Well, we're getting closer to La Paz. We upped the anchor at 0500 for the 46 miles trip to Los Frailes. One of the few anchorages along the coast from Cab San Lucas to La Paz. The wind forecast was for them to be out of the Northeast at 10 to 15 knots. We found them at closer to 20 so up went the main with one reef and the forestaysail was put up and we rolled out just a bit of the Genoa. James, the Hydrovane took over and off we went. The little bit of the genoa was just to much so we rolled it back in. We were still making 6+ knots and in the direction we wanted to go. A while later, the winds died somewhat so we raised the main the entire way and rolled out the Genoa again and on we went. About noon, the winds died so in or down came the sails and the motor was started. As we rounded the South end of the Baja, the winds came back with a vengence. Up to 25 knots and then up to 35 knots and straight at us out of the North. We were getting plowed with winds far in excess of what had been forecast. The swells came at us at 8 to 10 feet and close together so we were flying up in the air and slamming into the troughs between the waves with water splashing down the deck and crashing onto the dodger. Without it, we would have been soaked. On we pushed making 2 to 3 knots. We finally pulled into Bahia Los Frailes about 1430 and dropped anchor amongst 10 other boats. Some we recognize from Cabo. They had left several days ago and apparently got stuck here due to the big winds. The DuoGen is having a field day whipping out the amps for the batteries.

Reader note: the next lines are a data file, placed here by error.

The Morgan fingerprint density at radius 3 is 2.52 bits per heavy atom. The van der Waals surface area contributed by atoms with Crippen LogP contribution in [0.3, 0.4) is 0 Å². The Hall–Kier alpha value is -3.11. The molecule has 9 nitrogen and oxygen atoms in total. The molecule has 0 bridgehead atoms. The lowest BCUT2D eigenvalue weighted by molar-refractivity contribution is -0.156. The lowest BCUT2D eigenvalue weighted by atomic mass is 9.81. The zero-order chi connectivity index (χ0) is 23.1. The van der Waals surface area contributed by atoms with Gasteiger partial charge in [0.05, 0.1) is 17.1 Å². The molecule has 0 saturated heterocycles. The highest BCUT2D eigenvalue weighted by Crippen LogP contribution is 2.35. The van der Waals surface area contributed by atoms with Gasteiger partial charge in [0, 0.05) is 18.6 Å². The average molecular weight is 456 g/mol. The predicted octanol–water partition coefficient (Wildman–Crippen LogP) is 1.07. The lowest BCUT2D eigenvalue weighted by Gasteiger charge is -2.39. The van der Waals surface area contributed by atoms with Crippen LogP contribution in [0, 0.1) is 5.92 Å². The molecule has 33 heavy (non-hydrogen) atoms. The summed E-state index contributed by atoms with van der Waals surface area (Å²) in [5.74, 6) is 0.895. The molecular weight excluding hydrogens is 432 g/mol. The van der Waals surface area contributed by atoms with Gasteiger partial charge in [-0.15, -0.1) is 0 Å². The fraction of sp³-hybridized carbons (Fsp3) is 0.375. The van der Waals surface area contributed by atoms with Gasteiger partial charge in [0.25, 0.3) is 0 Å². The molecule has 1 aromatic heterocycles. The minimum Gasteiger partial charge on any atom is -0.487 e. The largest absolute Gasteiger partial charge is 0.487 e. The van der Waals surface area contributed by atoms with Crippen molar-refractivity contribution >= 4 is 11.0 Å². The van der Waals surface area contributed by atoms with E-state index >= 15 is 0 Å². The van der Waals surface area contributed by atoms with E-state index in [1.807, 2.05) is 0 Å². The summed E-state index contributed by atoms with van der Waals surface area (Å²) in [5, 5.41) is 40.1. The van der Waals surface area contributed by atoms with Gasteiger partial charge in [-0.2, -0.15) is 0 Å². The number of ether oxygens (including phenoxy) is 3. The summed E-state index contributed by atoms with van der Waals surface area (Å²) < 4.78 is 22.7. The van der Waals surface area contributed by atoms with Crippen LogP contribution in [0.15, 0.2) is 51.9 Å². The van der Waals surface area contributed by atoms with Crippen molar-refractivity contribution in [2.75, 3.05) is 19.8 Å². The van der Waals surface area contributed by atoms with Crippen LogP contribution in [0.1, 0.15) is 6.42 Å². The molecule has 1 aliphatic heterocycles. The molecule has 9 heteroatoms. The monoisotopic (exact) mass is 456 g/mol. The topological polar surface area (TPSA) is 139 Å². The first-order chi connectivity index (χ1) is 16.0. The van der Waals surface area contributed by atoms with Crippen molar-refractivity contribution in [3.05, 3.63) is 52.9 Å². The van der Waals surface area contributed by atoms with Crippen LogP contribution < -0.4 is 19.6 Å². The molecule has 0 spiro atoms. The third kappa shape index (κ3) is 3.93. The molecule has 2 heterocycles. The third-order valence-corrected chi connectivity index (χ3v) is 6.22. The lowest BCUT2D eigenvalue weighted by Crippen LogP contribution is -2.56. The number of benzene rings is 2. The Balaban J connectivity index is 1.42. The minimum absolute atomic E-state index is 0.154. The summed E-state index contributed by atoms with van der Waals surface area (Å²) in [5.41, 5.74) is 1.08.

So in we come to experience the beauty of the area? Heck no, I take off for below decks to change the oil. Having run the engine for a few hours, it was nice and hot and ready to be pumped out and replaced. While I was at it, I changed the oil in the injector pump since it was just about time for it's replacement. By 1700, I was done just as the Sun was about to set. Cruising is working on your boat in different locations We won't discuss Port Townsend or Seattle. Los Angles was the transmission and installing the SSB radio. San Diego was rounding up provisions and getting scuba diving equipment and having it serviced. Ensenada, Mexico--wait in line to check into Mexico. Cabo San Lucas--fix the hydraulic steering(still leaks a few drops every now and then. I'm going to replace the entire fitting assembly once we get to La Paz). But hey, the auto pilot worked just fine so there was really nothing wrong with it, just the hydraulic steering.
Oh, if you are planning to come cruising down South to Mexico and like saltine crackers--bring all you can stuff into your boat as a box of 4 tubes of them run close to $7.00!! Crackers are one of the things we eat while on passage so we need them on board. I paid over $20 for three boxes at the store. Costco doesn't carry them. Mexico crackers are nothing like crackers in the US. For the most part, they are quite tasteless.